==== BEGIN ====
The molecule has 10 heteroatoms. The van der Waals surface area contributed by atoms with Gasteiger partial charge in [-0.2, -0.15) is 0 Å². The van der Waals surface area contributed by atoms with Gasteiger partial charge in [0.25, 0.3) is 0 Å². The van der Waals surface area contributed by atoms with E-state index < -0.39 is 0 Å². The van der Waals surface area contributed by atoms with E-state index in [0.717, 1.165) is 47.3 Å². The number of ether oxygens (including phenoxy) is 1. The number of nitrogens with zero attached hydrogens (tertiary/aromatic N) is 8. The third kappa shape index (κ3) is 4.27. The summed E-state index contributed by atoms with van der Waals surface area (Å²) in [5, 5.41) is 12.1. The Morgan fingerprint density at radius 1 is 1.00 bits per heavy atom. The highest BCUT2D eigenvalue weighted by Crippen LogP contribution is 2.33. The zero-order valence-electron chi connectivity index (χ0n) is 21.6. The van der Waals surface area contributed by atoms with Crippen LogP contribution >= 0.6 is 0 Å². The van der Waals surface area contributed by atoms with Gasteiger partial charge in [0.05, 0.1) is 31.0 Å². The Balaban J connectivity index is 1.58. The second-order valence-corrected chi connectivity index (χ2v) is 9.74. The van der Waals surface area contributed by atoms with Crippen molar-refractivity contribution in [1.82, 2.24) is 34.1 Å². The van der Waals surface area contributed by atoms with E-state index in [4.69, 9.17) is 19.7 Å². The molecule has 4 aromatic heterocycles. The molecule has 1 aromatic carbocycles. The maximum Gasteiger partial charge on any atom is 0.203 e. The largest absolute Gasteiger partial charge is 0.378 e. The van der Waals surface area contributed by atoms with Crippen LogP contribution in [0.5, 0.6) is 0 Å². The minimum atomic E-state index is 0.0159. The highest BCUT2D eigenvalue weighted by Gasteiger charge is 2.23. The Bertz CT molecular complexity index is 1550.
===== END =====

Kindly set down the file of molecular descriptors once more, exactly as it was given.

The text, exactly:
The molecule has 10 heteroatoms. The van der Waals surface area contributed by atoms with Gasteiger partial charge in [-0.2, -0.15) is 0 Å². The van der Waals surface area contributed by atoms with Gasteiger partial charge in [0.25, 0.3) is 0 Å². The van der Waals surface area contributed by atoms with E-state index < -0.39 is 0 Å². The van der Waals surface area contributed by atoms with E-state index in [0.717, 1.165) is 47.3 Å². The number of ether oxygens (including phenoxy) is 1. The number of nitrogens with zero attached hydrogens (tertiary/aromatic N) is 8. The third kappa shape index (κ3) is 4.27. The summed E-state index contributed by atoms with van der Waals surface area (Å²) in [5, 5.41) is 12.1. The Morgan fingerprint density at radius 1 is 1.00 bits per heavy atom. The highest BCUT2D eigenvalue weighted by Crippen LogP contribution is 2.33. The zero-order valence-electron chi connectivity index (χ0n) is 21.6. The van der Waals surface area contributed by atoms with Crippen LogP contribution >= 0.6 is 0 Å². The van der Waals surface area contributed by atoms with Gasteiger partial charge in [0.05, 0.1) is 31.0 Å². The Balaban J connectivity index is 1.58. The second-order valence-corrected chi connectivity index (χ2v) is 9.74. The van der Waals surface area contributed by atoms with Crippen molar-refractivity contribution in [1.82, 2.24) is 34.1 Å². The van der Waals surface area contributed by atoms with E-state index in [4.69, 9.17) is 19.7 Å². The molecule has 4 aromatic heterocycles. The molecule has 1 aromatic carbocycles. The maximum Gasteiger partial charge on any atom is 0.203 e. The largest absolute Gasteiger partial charge is 0.378 e. The van der Waals surface area contributed by atoms with Crippen LogP contribution in [0.5, 0.6) is 0 Å². The minimum atomic E-state index is 0.0159. The highest BCUT2D eigenvalue weighted by Gasteiger charge is 2.23. The Bertz CT molecular complexity index is 1550.